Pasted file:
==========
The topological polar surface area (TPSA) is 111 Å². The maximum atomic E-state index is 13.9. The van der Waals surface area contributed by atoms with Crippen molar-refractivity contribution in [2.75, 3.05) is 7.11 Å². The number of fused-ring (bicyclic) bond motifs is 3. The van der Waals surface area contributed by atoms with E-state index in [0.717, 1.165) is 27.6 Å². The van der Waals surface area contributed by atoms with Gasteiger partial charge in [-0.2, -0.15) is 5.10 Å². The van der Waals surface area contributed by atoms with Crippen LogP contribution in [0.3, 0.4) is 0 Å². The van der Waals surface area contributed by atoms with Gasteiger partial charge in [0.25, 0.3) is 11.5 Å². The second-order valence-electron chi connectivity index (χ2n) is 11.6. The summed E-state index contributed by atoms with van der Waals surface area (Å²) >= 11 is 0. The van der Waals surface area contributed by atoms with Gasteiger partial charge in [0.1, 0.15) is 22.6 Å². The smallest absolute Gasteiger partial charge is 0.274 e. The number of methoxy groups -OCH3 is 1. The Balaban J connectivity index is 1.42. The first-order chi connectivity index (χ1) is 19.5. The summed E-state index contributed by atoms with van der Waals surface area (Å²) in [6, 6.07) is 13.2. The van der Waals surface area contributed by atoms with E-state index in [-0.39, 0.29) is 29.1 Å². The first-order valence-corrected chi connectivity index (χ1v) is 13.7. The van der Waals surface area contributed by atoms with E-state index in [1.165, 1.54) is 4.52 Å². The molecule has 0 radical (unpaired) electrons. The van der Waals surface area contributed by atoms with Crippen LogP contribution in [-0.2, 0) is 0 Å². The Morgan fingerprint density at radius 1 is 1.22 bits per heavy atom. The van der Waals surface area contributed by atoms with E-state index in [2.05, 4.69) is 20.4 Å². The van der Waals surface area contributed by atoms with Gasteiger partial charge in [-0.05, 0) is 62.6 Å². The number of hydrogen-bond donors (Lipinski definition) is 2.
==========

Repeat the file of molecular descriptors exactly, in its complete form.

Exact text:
The topological polar surface area (TPSA) is 111 Å². The maximum atomic E-state index is 13.9. The van der Waals surface area contributed by atoms with Crippen molar-refractivity contribution in [2.75, 3.05) is 7.11 Å². The number of fused-ring (bicyclic) bond motifs is 3. The van der Waals surface area contributed by atoms with E-state index in [0.717, 1.165) is 27.6 Å². The van der Waals surface area contributed by atoms with Gasteiger partial charge in [-0.2, -0.15) is 5.10 Å². The van der Waals surface area contributed by atoms with Crippen LogP contribution in [0.3, 0.4) is 0 Å². The van der Waals surface area contributed by atoms with Gasteiger partial charge in [0.25, 0.3) is 11.5 Å². The second-order valence-electron chi connectivity index (χ2n) is 11.6. The summed E-state index contributed by atoms with van der Waals surface area (Å²) >= 11 is 0. The van der Waals surface area contributed by atoms with Gasteiger partial charge in [0.1, 0.15) is 22.6 Å². The smallest absolute Gasteiger partial charge is 0.274 e. The number of methoxy groups -OCH3 is 1. The Balaban J connectivity index is 1.42. The first-order chi connectivity index (χ1) is 19.5. The summed E-state index contributed by atoms with van der Waals surface area (Å²) in [6, 6.07) is 13.2. The van der Waals surface area contributed by atoms with E-state index in [-0.39, 0.29) is 29.1 Å². The first-order valence-corrected chi connectivity index (χ1v) is 13.7. The van der Waals surface area contributed by atoms with E-state index in [1.165, 1.54) is 4.52 Å². The molecule has 0 radical (unpaired) electrons. The van der Waals surface area contributed by atoms with Crippen LogP contribution in [-0.2, 0) is 0 Å². The Morgan fingerprint density at radius 1 is 1.22 bits per heavy atom. The van der Waals surface area contributed by atoms with E-state index in [2.05, 4.69) is 20.4 Å². The van der Waals surface area contributed by atoms with Gasteiger partial charge in [-0.05, 0) is 62.6 Å². The number of hydrogen-bond donors (Lipinski definition) is 2.